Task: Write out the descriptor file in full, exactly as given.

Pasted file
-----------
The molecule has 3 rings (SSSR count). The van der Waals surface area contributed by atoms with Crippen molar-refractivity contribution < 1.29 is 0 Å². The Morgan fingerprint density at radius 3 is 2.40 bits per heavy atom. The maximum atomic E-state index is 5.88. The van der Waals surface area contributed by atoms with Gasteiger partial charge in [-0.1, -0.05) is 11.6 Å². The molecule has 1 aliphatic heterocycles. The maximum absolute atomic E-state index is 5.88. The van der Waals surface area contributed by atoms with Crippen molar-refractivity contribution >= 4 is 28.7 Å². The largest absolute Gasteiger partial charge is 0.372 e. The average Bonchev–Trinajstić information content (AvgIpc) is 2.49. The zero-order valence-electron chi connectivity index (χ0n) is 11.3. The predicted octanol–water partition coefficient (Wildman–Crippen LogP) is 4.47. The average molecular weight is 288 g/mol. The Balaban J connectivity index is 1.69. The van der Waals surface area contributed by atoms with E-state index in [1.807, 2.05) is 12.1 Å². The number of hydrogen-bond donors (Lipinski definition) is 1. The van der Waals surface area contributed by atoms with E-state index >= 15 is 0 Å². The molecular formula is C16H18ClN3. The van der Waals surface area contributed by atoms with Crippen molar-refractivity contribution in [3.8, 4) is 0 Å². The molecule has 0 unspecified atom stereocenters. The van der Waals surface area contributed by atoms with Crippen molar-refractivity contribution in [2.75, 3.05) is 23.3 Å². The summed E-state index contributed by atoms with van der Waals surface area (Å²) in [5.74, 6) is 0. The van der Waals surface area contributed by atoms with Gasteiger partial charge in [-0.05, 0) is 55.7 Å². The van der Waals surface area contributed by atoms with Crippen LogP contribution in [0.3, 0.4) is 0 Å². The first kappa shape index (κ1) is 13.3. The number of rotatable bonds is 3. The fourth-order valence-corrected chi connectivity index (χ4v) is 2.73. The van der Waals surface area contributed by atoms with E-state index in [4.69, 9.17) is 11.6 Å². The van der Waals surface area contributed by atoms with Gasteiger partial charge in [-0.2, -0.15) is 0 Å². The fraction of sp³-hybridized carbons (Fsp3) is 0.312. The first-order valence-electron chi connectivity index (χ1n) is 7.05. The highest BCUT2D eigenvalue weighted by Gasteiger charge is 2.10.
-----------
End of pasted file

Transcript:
The molecule has 3 rings (SSSR count). The van der Waals surface area contributed by atoms with Crippen molar-refractivity contribution < 1.29 is 0 Å². The Morgan fingerprint density at radius 3 is 2.40 bits per heavy atom. The maximum atomic E-state index is 5.88. The van der Waals surface area contributed by atoms with Gasteiger partial charge in [-0.1, -0.05) is 11.6 Å². The molecule has 1 aliphatic heterocycles. The maximum absolute atomic E-state index is 5.88. The van der Waals surface area contributed by atoms with Crippen molar-refractivity contribution >= 4 is 28.7 Å². The largest absolute Gasteiger partial charge is 0.372 e. The average Bonchev–Trinajstić information content (AvgIpc) is 2.49. The zero-order valence-electron chi connectivity index (χ0n) is 11.3. The predicted octanol–water partition coefficient (Wildman–Crippen LogP) is 4.47. The average molecular weight is 288 g/mol. The Balaban J connectivity index is 1.69. The van der Waals surface area contributed by atoms with E-state index in [1.807, 2.05) is 12.1 Å². The number of hydrogen-bond donors (Lipinski definition) is 1. The van der Waals surface area contributed by atoms with E-state index >= 15 is 0 Å². The molecular formula is C16H18ClN3. The van der Waals surface area contributed by atoms with Crippen molar-refractivity contribution in [3.8, 4) is 0 Å². The molecule has 0 unspecified atom stereocenters. The van der Waals surface area contributed by atoms with Crippen molar-refractivity contribution in [2.75, 3.05) is 23.3 Å². The summed E-state index contributed by atoms with van der Waals surface area (Å²) in [5.74, 6) is 0. The van der Waals surface area contributed by atoms with Gasteiger partial charge in [-0.05, 0) is 55.7 Å². The van der Waals surface area contributed by atoms with Crippen LogP contribution in [0.3, 0.4) is 0 Å². The first kappa shape index (κ1) is 13.3. The number of rotatable bonds is 3. The fourth-order valence-corrected chi connectivity index (χ4v) is 2.73. The van der Waals surface area contributed by atoms with E-state index in [4.69, 9.17) is 11.6 Å². The van der Waals surface area contributed by atoms with Gasteiger partial charge in [-0.2, -0.15) is 0 Å². The fraction of sp³-hybridized carbons (Fsp3) is 0.312. The first-order valence-electron chi connectivity index (χ1n) is 7.05. The highest BCUT2D eigenvalue weighted by Gasteiger charge is 2.10.